Honorary Fellowships

Very rarely, the IAG bestows its most prestigious award of Honorary Fellowship on scientists of great distinction, recognizing the huge contribution they have made to geoanalytical science over a lifetime.

Prof Stan Greenfield receiving his IAG commemorative scroll from Prof Phil Potts

Our first such award was made in 2004 to Professor Stanley Greenfield for his pioneering work in the 1960s on the development of the inductively coupled plasma (ICP) as a spectroscopic source.

Since then, Professor Mike Thompson (in 2008), Dr Henry Longerich (in 2015) and Professor Jon Woodhead (in 2018) have all been awarded an IAG Honorary Fellowship for their outstanding contributions to geoanalysis.

© Carsten Costard, Max Planck Institute for Chemistry

The latest addition to this list of luminaries is Dr Klaus Peter Jochum from the Max Planck Institute for Chemistry, Mainz, Germany in recognition of his distinguished and enormous contribution in several areas of geoanalytical science over decades.

Klaus Peter joined the Max Planck Institute for his Diploma thesis in 1966 and became a staff member in 1972, before being awarded his PhD in 1973. His research interests include studies related to cosmochemistry, geochemistry, biogeochemistry and climate geochemistry. In the laboratory, his aim was always to devise ways of improving analytical methods so that the most appropriate solution is found to solve a specific research problem.

He is still a very prolific and highly cited scientist, having published over 250 papers. From the beginning of his career, Klaus Peter has been engaged on developing analytical methods centred around the application of mass spectrometry to geological materials. At the beginning, these involved elemental analysis by spark source mass spectrometry (SSMS) before moving to laser ablation ICP-MS. As he was always keen on in situ analysis, he developed an automated Ir-strip heater to facilitate the melting of small amounts of rock powder in the preparation of glass beads for whole rock analysis by LA-ICP-MS. His numerous publications on ns-LA-ICP-MS and fs-LA-ICP-MS reflect his passion for LA-ICP-MS applications.

As well as implementing new analytical methods, one of his most significant achievements was the development of the GeoReM database, which was launched in 2005. This includes data on more than 3780 geological and environmental reference materials and is an invaluable a source of information for many geoanalysts. The MPI-DING reference glasses were developed under his direction and have been made available to laboratories worldwide to act as reference samples in microanalytical investigations of a wide variety of materials.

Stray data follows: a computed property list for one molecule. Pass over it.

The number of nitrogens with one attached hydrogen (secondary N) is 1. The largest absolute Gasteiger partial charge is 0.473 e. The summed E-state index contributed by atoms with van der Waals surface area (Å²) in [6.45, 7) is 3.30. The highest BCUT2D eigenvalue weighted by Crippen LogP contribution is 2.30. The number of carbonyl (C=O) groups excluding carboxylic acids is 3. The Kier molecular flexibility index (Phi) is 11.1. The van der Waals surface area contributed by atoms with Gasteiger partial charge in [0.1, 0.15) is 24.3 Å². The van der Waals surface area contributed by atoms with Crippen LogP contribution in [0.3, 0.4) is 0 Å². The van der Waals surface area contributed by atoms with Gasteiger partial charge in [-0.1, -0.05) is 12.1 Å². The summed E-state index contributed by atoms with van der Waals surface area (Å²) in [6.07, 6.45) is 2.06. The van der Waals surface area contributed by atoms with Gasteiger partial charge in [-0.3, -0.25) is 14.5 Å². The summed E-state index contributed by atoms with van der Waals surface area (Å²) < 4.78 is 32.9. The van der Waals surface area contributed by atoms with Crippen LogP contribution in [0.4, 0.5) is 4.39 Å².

Over his long career, he established worldwide co-operations with researchers from other disciplines including biology, chemistry, archaeology and environmental sciences. Some of these became close friends. Moreover, Klaus Peter always felt it was crucial to encourage and support young scientists at the start of their career. Many of the PhD and postdoctoral students that he mentored have now become successful researchers in their field of science.

IAG Vice-President Dr Regina Mertz-Kraus presenting Dr Jochum with his Honorary Fellowship

On 29 September 2021, we held an official ceremony at which we presented Dr Klaus Peter Jochum with his Honorary Fellowship of the IAG. Professional colleagues joined him at the Max Planck Institute (MPI) in Mainz, Germany and by video link to celebrate his scientific achievements and support for the IAG over many years. In the words of the IAG President, Prof Jacinta Enzweiler, “Dr Jochum’s many years of research in the field of geoanalytical method development and reference materials, as well as his commitment to the promotion of junior scientists, aligns perfectly with the tasks and goals of the IAG”.

You can read more about this splendid occasion and Dr Jochum’s career in a MPI press release at https://www.mpic.de/5042527/honorary-fellowship-jochum